US3934658 *Sep 19, 1974Jan 27, 1976Nelson Norman AModular underwater well platform system
US4213720 *Sep 5, 1978Jul 22, 1980Vickers LimitedTensioning of members
US4252469 *Mar 28, 1979Feb 24, 1981Brown & Root, Inc.Method and apparatus for installing integrated deck structure and rapidly separating same from supporting barge means
US4542995 *Jun 22, 1983Sep 24, 1985Mitsubishi Denki Kabushiki KaishaThrust bearing supporting device for an electric rotary machine
US4544285 *Apr 18, 1983Oct 1, 1985The United States Of America As Represented By The Secretary Of The NavyFluid equalized tilting pad thrust bearings
DE1812174A1 *Dec 2, 1968Oct 16, 1969Wilson John HTauchbare Vorrichtung zum Stabilisieren von Arbeitsschiffen
DE2132060A1 *Jun 28, 1971Jan 5, 1972Shell Int ResearchSchwimmende Konstruktion mit dynamischer Positioniereinrichtung
DK111612A * Title not available
FR1603436A * Title not available
GB1201920A * Title not available
GB1234551A * Title not available
JPS5217638A * Title not available
SE373800B * Title not available
SU848792A1 * Title not available
SU861169A1 * Title not available
Referenced by
Citing PatentFiling datePublication dateApplicantTitle
US4973198 *Dec 28, 1989Nov 27, 1990Shell Oil CompanyOffshore drilling rig transfer
US5002433 *Nov 28, 1989Mar 26, 1991Golar-Nor Offshore A.SSystem for transferring fluids from a piping system in a ship's hull to a turning device, and vice versa
US5051035 *May 23, 1990Sep 24, 1991Golar-Nor Offshore A/SBearing system for a turning means
US5839387 *Jul 10, 1995Nov 24, 1998I.P. Huse A.S.Arrangement for supporting and controlling a vehicle in relation to a corresponding turret
US5905212 *Jun 4, 1997May 18, 1999Continental Emsco CompanyLoad and deflection measurement system for elastomeric bearings
US5931602 *Sep 27, 1996Aug 3, 1999Kvaerner Oil & Gas A.SDevice for oil production at great depths at sea
US5957076 *Aug 15, 1997Sep 28, 1999Imodco, Inc.Offshore turret upper bearing
US6014939 *Sep 26, 1997Jan 18, 2000Hydralift, Inc.Universally stable oil well ship turret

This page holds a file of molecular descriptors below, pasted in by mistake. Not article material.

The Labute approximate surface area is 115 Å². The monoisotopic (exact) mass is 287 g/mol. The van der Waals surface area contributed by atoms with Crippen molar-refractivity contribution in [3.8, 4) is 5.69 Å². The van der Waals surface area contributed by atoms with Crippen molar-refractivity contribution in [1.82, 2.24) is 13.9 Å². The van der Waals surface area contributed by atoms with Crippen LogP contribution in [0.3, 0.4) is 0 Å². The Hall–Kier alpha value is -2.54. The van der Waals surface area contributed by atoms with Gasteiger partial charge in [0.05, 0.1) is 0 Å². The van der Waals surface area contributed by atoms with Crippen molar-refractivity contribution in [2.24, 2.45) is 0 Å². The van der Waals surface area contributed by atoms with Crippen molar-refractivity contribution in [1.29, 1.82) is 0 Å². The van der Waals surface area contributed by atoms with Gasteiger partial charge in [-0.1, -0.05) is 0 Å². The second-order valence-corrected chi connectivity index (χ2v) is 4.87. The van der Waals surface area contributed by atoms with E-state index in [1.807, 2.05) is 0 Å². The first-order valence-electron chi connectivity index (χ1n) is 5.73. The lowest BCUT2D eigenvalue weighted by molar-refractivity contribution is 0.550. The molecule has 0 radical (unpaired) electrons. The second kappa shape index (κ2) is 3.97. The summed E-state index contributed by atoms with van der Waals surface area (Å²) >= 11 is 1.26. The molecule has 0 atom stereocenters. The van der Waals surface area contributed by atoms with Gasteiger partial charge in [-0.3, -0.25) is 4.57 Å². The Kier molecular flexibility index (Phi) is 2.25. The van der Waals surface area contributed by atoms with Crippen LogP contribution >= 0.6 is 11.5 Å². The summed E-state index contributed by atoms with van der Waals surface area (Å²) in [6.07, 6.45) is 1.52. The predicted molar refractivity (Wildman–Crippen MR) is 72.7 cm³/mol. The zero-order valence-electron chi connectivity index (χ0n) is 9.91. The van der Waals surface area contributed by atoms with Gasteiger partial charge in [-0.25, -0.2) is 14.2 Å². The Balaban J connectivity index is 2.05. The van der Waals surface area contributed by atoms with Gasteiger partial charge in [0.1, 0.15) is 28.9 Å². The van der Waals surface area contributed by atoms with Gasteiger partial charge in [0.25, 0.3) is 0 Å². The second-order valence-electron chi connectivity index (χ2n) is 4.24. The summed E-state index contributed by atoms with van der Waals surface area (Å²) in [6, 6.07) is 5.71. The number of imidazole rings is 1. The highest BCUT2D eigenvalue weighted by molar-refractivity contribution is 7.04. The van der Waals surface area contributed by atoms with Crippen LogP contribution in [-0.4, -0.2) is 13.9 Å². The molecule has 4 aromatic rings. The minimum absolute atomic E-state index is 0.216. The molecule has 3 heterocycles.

US6164233 *Aug 6, 1999Dec 26, 2000Imodco, Inc.Offshore turret with circle of bearing devices
US6250243 *Jun 26, 1998Jun 26, 2001Dsc Engineering AsArrangement for turning a turret on a ship
US6502524 *Oct 10, 2000Jan 7, 2003Prosafe Production Pte Ltd.Turret support system and bearing unit
US6691784 *Aug 21, 2000Feb 17, 2004Kvaerner Oil & Gas A.S.Riser tensioning system
US6827493 *Nov 26, 2002Dec 7, 2004Prosafe Production Pte LtdTurret support system and bearing unit
US7063032Apr 23, 2004Jun 20, 2006Fmc Technologies, Inc.Upper bearing support assembly for internal turret
US7238066 *Sep 23, 2004Jul 3, 2007Northrop Grumman CorporationPod propulsion system with rim-mounted bearings
US7717762 *Feb 16, 2007May 18, 2010Sofec, Inc.Detachable mooring system with bearings mounted on submerged buoy
US7845995Jun 29, 2007Dec 7, 2010Northrop Grumman CorporationPod propulsion system with rim-mounted bearings
US8671864Apr 13, 2012Mar 18, 2014Sofec, Inc.Turret bearing structure for vessels
US8950349Aug 17, 2012Feb 10, 2015Sofec, Inc.Replaceable roller bearing
US20120282037 *Aug 26, 2010Nov 8, 2012Ange LuppiSupporting foundation for a hydrokinetic turbine, and related underwater device and installation method
US20130101359 *Feb 3, 2011Apr 25, 2013Voith Patent GmbhAnchoring element for a hydraulic engineering installation
EP0894939A2 *Aug 3, 1998Feb 3, 1999Hydralift ASAControlled pressure multi-cylinder riser tensioner and method
WO2000040458A1 *Dec 31, 1998Jul 13, 2000ImodcoOffshore turret upper bearing
WO2014172570A2 *Apr 17, 2014Oct 23, 2014Framo Engineering AsBearing system for turret on a vessel
WO2014172570A3 *Apr 17, 2014Jan 29, 2015Framo Engineering AsBearing system for turret on a vessel
Classifications
U.S. Classification405/195.1, 114/230.12, 384/308, 166/355, 405/224
International ClassificationF16C41/02, B63B21/50, E21B19/00, E21B15/00, B63B35/44, E02B17/04, B63B, E02B, E21B15/02
Cooperative ClassificationF16C41/02, E21B15/003, F16C23/02, B63B21/507, B63B35/4413, F16C2300/14, E21B19/002, F16C17/10
European ClassificationB63B35/44B, E21B15/00F, E21B19/00A, B63B21/50T, F16C23/02, F16C41/02, F16C17/10
Legal Events
DateCodeEventDescription
Dec 22, 1999FPAYFee payment
Year of fee payment: 12
Jul 21, 1997ASAssignment
Owner name: MARITIME TENTECH AS, NORWAY
Free format text: ASSIGNMENT OF ASSIGNORS INTEREST;ASSIGNOR:BERENDSEN NORGE AS (FORMERLY INGENIORFORRETNINGEN ATLAS A/S);REEL/FRAME:008613/0401
Effective date: 19970414
Dec 27, 1995FPAYFee payment
Year of fee payment: 8
Dec 3, 1991FPAYFee payment
Year of fee payment: 4
Jun 24, 1986ASAssignment
Owner name: INGENIORFORRETNINGEN ATLAS A/S, KONOWGATE 8, N-010
Free format text: ASSIGNMENT OF ASSIGNORS INTEREST.;ASSIGNORS:CARLSEN, VIGGO O.;STOYLEN, BERNT;REEL/FRAME:004585/0896
Effective date: 19860605
Owner name: INGENIORFORRETNINGEN ATLAS A/S,NORWAY
Free format text: ASSIGNMENT OF ASSIGNORS INTEREST;ASSIGNORS:CARLSEN, VIGGO O.;STOYLEN, BERNT;REEL/FRAME:004585/0896
Owner name: INGENIORFORRETNINGEN ATLAS A/S,NORWAY
Free format text: ASSIGNMENT OF ASSIGNORS INTEREST;ASSIGNORS:CARLSEN, VIGGO O.;STOYLEN, BERNT;REEL/FRAME:004585/0896
Effective date: 19860605